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Author ezio.melotti
Recipients ezio.melotti, gvanrossum, lemburg, loewis, mrabarnett, tchrist, terry.reedy
Date 2011-10-02.06:46:25
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> The problem with official names is that they have things in them that 
> you are not expected in names.  Do you really and truly mean to tell 
> me you think it is somehow **good** that people are forced to write
>    \N{LINE FEED (LF)}
> Rather than the more obvious pair of 
>    \N{LINE FEED}
>    \N{LF}
> ??

Actually Python doesn't seem to support \N{LINE FEED (LF)}, most likely because that's a Unicode 1 name, and nowadays these codepoints are simply marked as '<control>'.

> If so, then I don't understand that.  Nobody in their right 
> mind prefers "\N{LINE FEED (LF)}" over "\N{LINE FEED}" -- do they?

They probably don't, but they just write \n anyway.  I don't think we need to support any of these aliases, especially if they are not defined in the Unicode standard.

I'm also not sure humans use \N{...}: you don't want to write
and you would need to look up the exact name somewhere anyway before using it (unless you know them by heart).
If 'R\xe9sum\xe9' or 'R\u00e9sum\u00e9' are too obscure and/or magic, you can always print() them and get 'Résumé' (or just write 'Résumé' directly in the source).

> All of the standards documents *talk* about things like LRO and ZWNJ.
> I guess the standards aren't "readable" then, right? :)

Right, I had to read down till the table with the meanings before figuring out what they were (and I already forgot it).

> The most persuasive use-case for user-defined names is for private-use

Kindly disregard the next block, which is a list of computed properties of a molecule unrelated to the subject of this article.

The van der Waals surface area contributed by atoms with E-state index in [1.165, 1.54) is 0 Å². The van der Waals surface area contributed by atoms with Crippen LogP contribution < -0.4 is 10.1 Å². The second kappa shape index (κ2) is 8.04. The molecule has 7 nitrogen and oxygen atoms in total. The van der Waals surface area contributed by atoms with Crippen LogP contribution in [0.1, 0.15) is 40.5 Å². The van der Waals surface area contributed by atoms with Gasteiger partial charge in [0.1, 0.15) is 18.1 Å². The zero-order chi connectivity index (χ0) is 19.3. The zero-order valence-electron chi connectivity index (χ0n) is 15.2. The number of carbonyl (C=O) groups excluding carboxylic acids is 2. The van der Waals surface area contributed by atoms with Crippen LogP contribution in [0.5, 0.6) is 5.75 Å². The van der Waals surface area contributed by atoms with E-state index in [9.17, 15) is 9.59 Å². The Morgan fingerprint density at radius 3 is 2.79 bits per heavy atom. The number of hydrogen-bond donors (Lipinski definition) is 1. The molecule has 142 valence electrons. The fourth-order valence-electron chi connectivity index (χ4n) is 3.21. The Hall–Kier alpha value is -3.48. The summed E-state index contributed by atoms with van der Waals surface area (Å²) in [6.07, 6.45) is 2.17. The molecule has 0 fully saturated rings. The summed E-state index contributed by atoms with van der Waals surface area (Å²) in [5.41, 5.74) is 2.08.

> area code points.  These will never have an official name.  But it is
> just fine to use them.  Don't they deserve a better name, one that 
> makes sense within your own program that uses them?  Of course they do.
> For example, Apple has a bunch of private-use glyphs they use all the time.
> In the 8-bit MacRoman encoding, the byte 0xF0 represents the Apple corporate
> logo/glyph thingie of an apple with a bite taken out of it.  (Microsoft
> also has a bunch of these.)  If you upgrade MacRoman to Unicode, you will
> find that that 0xF0 maps to code point U+F8FF using the regular converter.
> Now what are you supposed to do in your program when you want a named character
> there?  You certainly do not want to make users put an opaque magic number
> as a Unicode escape.  That is always really lame, because the whole reason 
> we have \N{...} escapes is so we don't have to put mysterious unreadable magic
> numbers in our code!!
> So all you do is 
>    use charnames ":alias" => {
>        "APPLE LOGO" => 0xF8FF,
>    };
> and now you can use \N{APPLE LOGO} anywhere within that lexical scope.  The
> compiler will dutifully resolve it to U+F8FF, since all name lookups happen
> at compile-time.  And it cannot leak out of the scope.

This is actually a good use case for \N{..}.

One way to solve that problem is doing:
    apples = {
        'APPLE': '\uF8FF',
        'GREEN APPLE': '\U0001F34F',
        'RED APPLE': '\U0001F34E',
and then:
   print('I like {GREEN APPLE} and {RED APPLE}, but not {APPLE}.'.format(**apples))

This requires the format call for each string and it's a workaround, but at least is readable (I hope you don't have too many apples in your strings).

I guess we could add some way to define a global list of names, and that would probably be enough for most applications.  Making it per-module would be more complicated and maybe not too elegant.

> People who write patterns without whitespace for cognitive chunking (plus
> comments for explanation) are wicked wicked wicked.  Frankly I'm surprised 
> Python doesn't require it. :)/2

I actually find those *less* readable.  If there's something fancy in the regex, a comment *before* it is welcomed, but having to read a regex divided on several lines and remove meaningless whitespace and redundant comments just makes the parsing more difficult for me.
Date User Action Args
2011-10-02 06:46:26ezio.melottisetrecipients: + ezio.melotti, lemburg, gvanrossum, loewis, terry.reedy, mrabarnett, tchrist
2011-10-02 06:46:26ezio.melottisetmessageid: <>
2011-10-02 06:46:26ezio.melottilinkissue12753 messages
2011-10-02 06:46:25ezio.melotticreate